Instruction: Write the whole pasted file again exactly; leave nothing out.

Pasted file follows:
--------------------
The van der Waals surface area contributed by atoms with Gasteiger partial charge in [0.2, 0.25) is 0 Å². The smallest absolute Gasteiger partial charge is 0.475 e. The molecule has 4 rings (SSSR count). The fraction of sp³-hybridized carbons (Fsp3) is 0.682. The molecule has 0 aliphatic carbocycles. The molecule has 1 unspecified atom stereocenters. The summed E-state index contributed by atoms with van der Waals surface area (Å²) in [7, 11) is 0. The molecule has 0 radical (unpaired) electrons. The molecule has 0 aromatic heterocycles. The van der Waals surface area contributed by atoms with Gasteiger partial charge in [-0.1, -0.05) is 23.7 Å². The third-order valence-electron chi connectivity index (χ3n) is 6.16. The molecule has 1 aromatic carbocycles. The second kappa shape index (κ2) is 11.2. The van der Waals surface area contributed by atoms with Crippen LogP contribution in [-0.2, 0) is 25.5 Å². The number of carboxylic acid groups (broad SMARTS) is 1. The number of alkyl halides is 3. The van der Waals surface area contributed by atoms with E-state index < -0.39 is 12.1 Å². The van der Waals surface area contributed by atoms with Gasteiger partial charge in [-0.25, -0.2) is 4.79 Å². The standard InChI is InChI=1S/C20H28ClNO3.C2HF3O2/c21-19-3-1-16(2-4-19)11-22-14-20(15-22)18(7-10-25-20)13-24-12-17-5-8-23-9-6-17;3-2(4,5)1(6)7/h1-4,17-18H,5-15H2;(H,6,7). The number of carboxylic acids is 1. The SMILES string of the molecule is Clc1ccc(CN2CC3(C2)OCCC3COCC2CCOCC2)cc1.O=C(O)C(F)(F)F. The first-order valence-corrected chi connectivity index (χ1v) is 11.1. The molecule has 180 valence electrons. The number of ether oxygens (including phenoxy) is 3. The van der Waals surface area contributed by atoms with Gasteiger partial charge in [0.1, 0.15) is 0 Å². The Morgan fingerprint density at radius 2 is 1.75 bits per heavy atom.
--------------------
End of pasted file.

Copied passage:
The van der Waals surface area contributed by atoms with Gasteiger partial charge in [0.2, 0.25) is 0 Å². The smallest absolute Gasteiger partial charge is 0.475 e. The molecule has 4 rings (SSSR count). The fraction of sp³-hybridized carbons (Fsp3) is 0.682. The molecule has 0 aliphatic carbocycles. The molecule has 1 unspecified atom stereocenters. The summed E-state index contributed by atoms with van der Waals surface area (Å²) in [7, 11) is 0. The molecule has 0 radical (unpaired) electrons. The molecule has 0 aromatic heterocycles. The van der Waals surface area contributed by atoms with Gasteiger partial charge in [-0.1, -0.05) is 23.7 Å². The third-order valence-electron chi connectivity index (χ3n) is 6.16. The molecule has 1 aromatic carbocycles. The second kappa shape index (κ2) is 11.2. The van der Waals surface area contributed by atoms with Crippen LogP contribution in [-0.2, 0) is 25.5 Å². The number of carboxylic acid groups (broad SMARTS) is 1. The number of alkyl halides is 3. The van der Waals surface area contributed by atoms with E-state index < -0.39 is 12.1 Å². The van der Waals surface area contributed by atoms with Gasteiger partial charge in [-0.25, -0.2) is 4.79 Å². The standard InChI is InChI=1S/C20H28ClNO3.C2HF3O2/c21-19-3-1-16(2-4-19)11-22-14-20(15-22)18(7-10-25-20)13-24-12-17-5-8-23-9-6-17;3-2(4,5)1(6)7/h1-4,17-18H,5-15H2;(H,6,7). The number of carboxylic acids is 1. The SMILES string of the molecule is Clc1ccc(CN2CC3(C2)OCCC3COCC2CCOCC2)cc1.O=C(O)C(F)(F)F. The first-order valence-corrected chi connectivity index (χ1v) is 11.1. The molecule has 180 valence electrons. The number of ether oxygens (including phenoxy) is 3. The van der Waals surface area contributed by atoms with Gasteiger partial charge in [0.1, 0.15) is 0 Å². The Morgan fingerprint density at radius 2 is 1.75 bits per heavy atom.